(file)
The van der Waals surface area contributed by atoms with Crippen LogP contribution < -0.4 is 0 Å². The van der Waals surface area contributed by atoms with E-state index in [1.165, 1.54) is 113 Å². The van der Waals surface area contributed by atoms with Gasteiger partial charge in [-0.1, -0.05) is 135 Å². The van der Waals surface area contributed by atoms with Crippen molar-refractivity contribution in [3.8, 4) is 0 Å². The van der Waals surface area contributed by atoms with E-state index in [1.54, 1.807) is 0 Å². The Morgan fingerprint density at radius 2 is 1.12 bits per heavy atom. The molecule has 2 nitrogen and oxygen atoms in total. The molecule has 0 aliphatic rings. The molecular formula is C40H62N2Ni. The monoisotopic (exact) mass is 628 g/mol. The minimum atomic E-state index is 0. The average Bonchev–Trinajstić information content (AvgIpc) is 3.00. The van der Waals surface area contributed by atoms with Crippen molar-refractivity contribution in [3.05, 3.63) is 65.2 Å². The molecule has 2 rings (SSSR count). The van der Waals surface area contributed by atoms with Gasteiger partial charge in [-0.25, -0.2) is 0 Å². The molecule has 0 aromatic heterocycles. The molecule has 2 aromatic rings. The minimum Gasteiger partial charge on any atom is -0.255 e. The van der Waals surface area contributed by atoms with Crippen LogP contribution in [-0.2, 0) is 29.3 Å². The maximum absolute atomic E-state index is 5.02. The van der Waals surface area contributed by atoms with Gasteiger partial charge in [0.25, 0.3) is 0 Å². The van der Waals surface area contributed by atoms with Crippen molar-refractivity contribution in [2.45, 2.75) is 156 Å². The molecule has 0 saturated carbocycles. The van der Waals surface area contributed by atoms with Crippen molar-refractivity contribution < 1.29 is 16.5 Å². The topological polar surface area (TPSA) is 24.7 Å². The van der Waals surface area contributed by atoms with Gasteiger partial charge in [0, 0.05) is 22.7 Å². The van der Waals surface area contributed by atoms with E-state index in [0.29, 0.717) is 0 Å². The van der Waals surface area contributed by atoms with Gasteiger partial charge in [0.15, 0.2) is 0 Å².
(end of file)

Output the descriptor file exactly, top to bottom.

The van der Waals surface area contributed by atoms with Crippen LogP contribution < -0.4 is 0 Å². The van der Waals surface area contributed by atoms with E-state index in [1.165, 1.54) is 113 Å². The van der Waals surface area contributed by atoms with Gasteiger partial charge in [-0.1, -0.05) is 135 Å². The van der Waals surface area contributed by atoms with Crippen molar-refractivity contribution in [3.8, 4) is 0 Å². The van der Waals surface area contributed by atoms with E-state index in [1.54, 1.807) is 0 Å². The Morgan fingerprint density at radius 2 is 1.12 bits per heavy atom. The molecule has 2 nitrogen and oxygen atoms in total. The molecule has 0 aliphatic rings. The molecular formula is C40H62N2Ni. The monoisotopic (exact) mass is 628 g/mol. The minimum atomic E-state index is 0. The average Bonchev–Trinajstić information content (AvgIpc) is 3.00. The van der Waals surface area contributed by atoms with Crippen molar-refractivity contribution in [3.05, 3.63) is 65.2 Å². The molecule has 2 rings (SSSR count). The van der Waals surface area contributed by atoms with Gasteiger partial charge in [-0.25, -0.2) is 0 Å². The molecule has 0 aromatic heterocycles. The molecule has 2 aromatic rings. The minimum Gasteiger partial charge on any atom is -0.255 e. The van der Waals surface area contributed by atoms with Crippen LogP contribution in [-0.2, 0) is 29.3 Å². The maximum absolute atomic E-state index is 5.02. The van der Waals surface area contributed by atoms with Gasteiger partial charge in [0.25, 0.3) is 0 Å². The van der Waals surface area contributed by atoms with Crippen molar-refractivity contribution in [2.45, 2.75) is 156 Å². The molecule has 0 saturated carbocycles. The van der Waals surface area contributed by atoms with Crippen molar-refractivity contribution < 1.29 is 16.5 Å². The topological polar surface area (TPSA) is 24.7 Å². The van der Waals surface area contributed by atoms with Gasteiger partial charge in [0, 0.05) is 22.7 Å². The van der Waals surface area contributed by atoms with E-state index in [0.29, 0.717) is 0 Å². The van der Waals surface area contributed by atoms with Gasteiger partial charge in [0.15, 0.2) is 0 Å².